Overview of US Visa Application
Citizens of other countries who wish to visit the United States temporarily must get a visa before they are allowed into the USA. Individuals who intend to come to the U.S. as tourists, to visit friends or family, for medical treatment or for business, must get a visitor's visa (B-1 for business or B-2 for pleasure/medical treatment). B1 and B2 are non-immigrant visas. These type of visas are normally issued for up to a period of 3 months to 10 years. Visas can also be extended for 6 months after the visa has been approved by the USCIS while in the US.
Other categories of visas such as study, temporary employment, crew service, journalism, religious work, etc, can be applied for depending on which of them meets your requirements. Individuals who want to stay in the United States indefinitely or plan to seek employment are not visitors.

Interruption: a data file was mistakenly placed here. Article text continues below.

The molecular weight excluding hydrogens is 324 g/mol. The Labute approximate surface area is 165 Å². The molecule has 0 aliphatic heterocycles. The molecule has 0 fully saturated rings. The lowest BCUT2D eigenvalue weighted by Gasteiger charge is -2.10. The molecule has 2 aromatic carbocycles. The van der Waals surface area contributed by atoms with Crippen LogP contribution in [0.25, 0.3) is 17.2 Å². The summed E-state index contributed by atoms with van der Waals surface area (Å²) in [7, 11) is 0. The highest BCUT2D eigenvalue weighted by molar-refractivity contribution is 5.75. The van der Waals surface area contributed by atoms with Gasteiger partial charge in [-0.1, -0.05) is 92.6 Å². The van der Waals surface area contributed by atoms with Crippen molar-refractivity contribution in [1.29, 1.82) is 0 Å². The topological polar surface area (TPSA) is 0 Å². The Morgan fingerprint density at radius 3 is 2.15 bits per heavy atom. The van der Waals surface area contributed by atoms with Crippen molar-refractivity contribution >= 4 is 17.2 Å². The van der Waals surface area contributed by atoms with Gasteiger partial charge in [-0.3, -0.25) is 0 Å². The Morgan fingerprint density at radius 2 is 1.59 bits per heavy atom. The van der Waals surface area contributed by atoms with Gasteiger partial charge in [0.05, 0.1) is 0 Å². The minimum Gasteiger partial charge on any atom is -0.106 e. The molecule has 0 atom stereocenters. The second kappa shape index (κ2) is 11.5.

When applying for a visit visa, you must prove and show that you qualify for that type of visa under the Immigration and Nationality Act. The law assumes that everyone who applies for the visitor visa intends to remain indefinitely in the USA, therefore, applicants must try to prove that assumption wrong to be issued the visa. Applicants should give tangible and cogent reasons on why they want to visit the USA so as to convince the consulate.
A visa is usually valid until it expires except if they the visa is cancelled due to one reason or the other.
Generally, there are some things that affects the outcome of your visitor visa application and they are
Positive Factors for US Visa
- You are above 60 years.
- You own a house in your home country.
- You have traveled to other countries before.
- You are between 15 and 30 years
- You are single.
- You are widow or widower.
- You don't make good money.
- You do not file an income tax return.
- You frequently visit certain countries.
- Someone has filed an immigrant petition for you.
- Your passport was lost at any time.
- You have a communicable disease.
- You are involved in any court cases.
- You were sentenced for some crime at any time in past, no matter how small.
- You have past due alinomy for wife and/or kids.
- Someone may give any negative information about you to the U.S. consulate.